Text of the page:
Wash, Cook and enjoy a Tomato a Day
The tomatoes are just starting to ripen so what better time to analyze their health benefits. In the last blog article antioxidants were examined and how they act as a shield from free radical injury. Controlling such oxygen free radical damage is vital to preventing many chronic illnesses (Tweed, V., 2016). Tomatoes are one of many types of whole foods with many antioxidants and nutrients.
Tomatoes contain beta-carotene, vitamin E, potassium, lutein/zeaxanthin, phytoene/phytofluene, polyphenols, magnesium, zinc, manganese, and alpha-carotene. They are also low in calories and high in fiber. Raw tomatoes are high in vitamin C (Pratt, S and Matthews, K, 2004).
But the real gold in tomatoes is the lycopene. This compound is a carotenoid – one of a group of nutrients that provide pigmentation for plants and act as antioxidants. It may be as powerful an antioxidant as beta-carotene. Lycopene gives many red foods their color, so yellow or orange tomatoes don’t have this antioxidant. Cooking makes more lycopene available for absorption so aim for canned or otherwise cooked tomatoes. Adding some fat to the cooked tomatoes also increases lycopene absorption. Lycopene can be found in a capsule form but, as with many nutrients, it is best to eat it in the whole food form where other nutrients support or even enhance its benefits (Harvard Health Letter, 2013). Numerous studies have linked tomato consumption with decreased cancer risk, especially lung, prostate and stomach cancer. It may also lower the chances of getting breast, bladder and GI cancers.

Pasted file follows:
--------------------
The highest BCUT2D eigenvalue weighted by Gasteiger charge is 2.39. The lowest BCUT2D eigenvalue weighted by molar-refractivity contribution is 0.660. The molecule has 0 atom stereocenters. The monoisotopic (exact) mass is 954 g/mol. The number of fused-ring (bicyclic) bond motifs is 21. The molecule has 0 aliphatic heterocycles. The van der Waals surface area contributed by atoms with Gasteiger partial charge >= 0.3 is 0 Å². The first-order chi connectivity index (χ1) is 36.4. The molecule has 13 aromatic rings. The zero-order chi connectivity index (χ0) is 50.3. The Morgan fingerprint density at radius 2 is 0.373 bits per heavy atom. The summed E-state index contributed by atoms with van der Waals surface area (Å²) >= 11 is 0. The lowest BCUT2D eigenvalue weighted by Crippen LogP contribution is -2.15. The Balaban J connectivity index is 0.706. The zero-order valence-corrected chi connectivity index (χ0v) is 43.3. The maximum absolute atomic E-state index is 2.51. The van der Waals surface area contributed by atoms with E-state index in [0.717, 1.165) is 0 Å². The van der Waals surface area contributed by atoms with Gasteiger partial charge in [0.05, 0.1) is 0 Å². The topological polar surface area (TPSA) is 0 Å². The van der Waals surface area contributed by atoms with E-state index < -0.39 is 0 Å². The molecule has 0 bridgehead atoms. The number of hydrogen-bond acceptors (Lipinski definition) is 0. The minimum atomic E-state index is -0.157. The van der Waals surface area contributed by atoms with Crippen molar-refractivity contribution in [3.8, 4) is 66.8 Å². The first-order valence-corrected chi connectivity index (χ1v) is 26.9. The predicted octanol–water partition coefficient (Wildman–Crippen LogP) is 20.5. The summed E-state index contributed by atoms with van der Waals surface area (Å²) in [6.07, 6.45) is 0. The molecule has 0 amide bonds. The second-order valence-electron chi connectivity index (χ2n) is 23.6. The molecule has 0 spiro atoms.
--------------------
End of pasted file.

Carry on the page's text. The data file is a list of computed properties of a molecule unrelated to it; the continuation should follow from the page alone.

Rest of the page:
Lycopene also decreases inflammation so it causes less damage. In addition, it strengthens the immune system, and decreases blood clotting.
Some scientists recommend getting 10 mg. of lycopene a day. Sources:
- 1 cup canned tomato sauce has 37 mg.
- 1 cup of tomato juice has 21 mg.
- A slice of watermelon 12 mg.
- 1 Tbsp. tomato paste 3 mg.
- 1 Tbsp. Salsa 1.7 mg.
- Half a pink or red grapefruit 1.7 mg. (Harvard Health Letter, 2013).
Recent research has lead some to suggest lycopene-rich foods for prevention of chronic diseases, including those caused by obesity. For a long time, it was believed that fat cells are inert. But obesity is linked to many chronic diseases, in part because fat cells secrete substances that increase the blood pressure and promote systemic inflammation. The latter process increases oxygen free radical production that damages cell components – the start of many chronic illnesses. Lycopene is readily taken up by fat cells and leads to a decrease in such inflammatory chemicals being released.
Because the body doesn’t easily store lycopene, it is essential to get it regularly. Since the skin contains the highest levels of lycopene don’t pass up cherry and grape tomatoes. Even so, pesticides and germs are found in the greatest amount in the skin of produce so it is essential to wash them well. So, wash, cook and enjoy these red wunderfruit.
Tomatoes and stroke prevention, Harvard Health Letter, February, 2013
Khan, J. Effect of Tomato Derived Lycopene on Obesity Induced Inflammation. International Medical Journal, Vol. 21, No. 5, pages 477-479.
Pratt, Dr. S, and Matthews, K. Fourteen Foods that will change your life SuperFoods Rx, (HarperCollins, 2004).
Tweed, V. Red Revolution, Better Nutrition, May 2016.